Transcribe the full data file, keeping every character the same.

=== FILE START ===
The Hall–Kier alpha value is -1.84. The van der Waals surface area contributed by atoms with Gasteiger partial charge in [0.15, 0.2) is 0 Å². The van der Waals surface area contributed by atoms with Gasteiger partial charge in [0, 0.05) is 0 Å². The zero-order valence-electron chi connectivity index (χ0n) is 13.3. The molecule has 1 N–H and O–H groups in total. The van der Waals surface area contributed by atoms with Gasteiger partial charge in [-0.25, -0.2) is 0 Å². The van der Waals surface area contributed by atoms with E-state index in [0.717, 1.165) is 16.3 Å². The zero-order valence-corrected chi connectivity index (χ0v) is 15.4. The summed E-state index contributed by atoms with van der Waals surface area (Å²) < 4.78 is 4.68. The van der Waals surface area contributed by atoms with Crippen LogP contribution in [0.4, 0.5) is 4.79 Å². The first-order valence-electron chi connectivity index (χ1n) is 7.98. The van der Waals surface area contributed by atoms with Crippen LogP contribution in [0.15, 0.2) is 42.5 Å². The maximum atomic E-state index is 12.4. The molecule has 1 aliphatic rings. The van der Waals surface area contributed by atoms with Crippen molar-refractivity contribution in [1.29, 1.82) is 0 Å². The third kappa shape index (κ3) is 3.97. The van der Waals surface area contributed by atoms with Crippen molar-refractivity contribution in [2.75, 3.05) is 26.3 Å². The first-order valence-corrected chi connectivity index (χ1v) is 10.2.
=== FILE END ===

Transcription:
The Hall–Kier alpha value is -1.84. The van der Waals surface area contributed by atoms with Gasteiger partial charge in [0.15, 0.2) is 0 Å². The van der Waals surface area contributed by atoms with Gasteiger partial charge in [0, 0.05) is 0 Å². The zero-order valence-electron chi connectivity index (χ0n) is 13.3. The molecule has 1 N–H and O–H groups in total. The van der Waals surface area contributed by atoms with Gasteiger partial charge in [-0.25, -0.2) is 0 Å². The van der Waals surface area contributed by atoms with E-state index in [0.717, 1.165) is 16.3 Å². The zero-order valence-corrected chi connectivity index (χ0v) is 15.4. The summed E-state index contributed by atoms with van der Waals surface area (Å²) < 4.78 is 4.68. The van der Waals surface area contributed by atoms with Crippen LogP contribution in [0.4, 0.5) is 4.79 Å². The first-order valence-electron chi connectivity index (χ1n) is 7.98. The van der Waals surface area contributed by atoms with Crippen LogP contribution in [0.15, 0.2) is 42.5 Å². The maximum atomic E-state index is 12.4. The molecule has 1 aliphatic rings. The van der Waals surface area contributed by atoms with Crippen molar-refractivity contribution in [1.29, 1.82) is 0 Å². The third kappa shape index (κ3) is 3.97. The van der Waals surface area contributed by atoms with Crippen molar-refractivity contribution in [2.75, 3.05) is 26.3 Å². The first-order valence-corrected chi connectivity index (χ1v) is 10.2.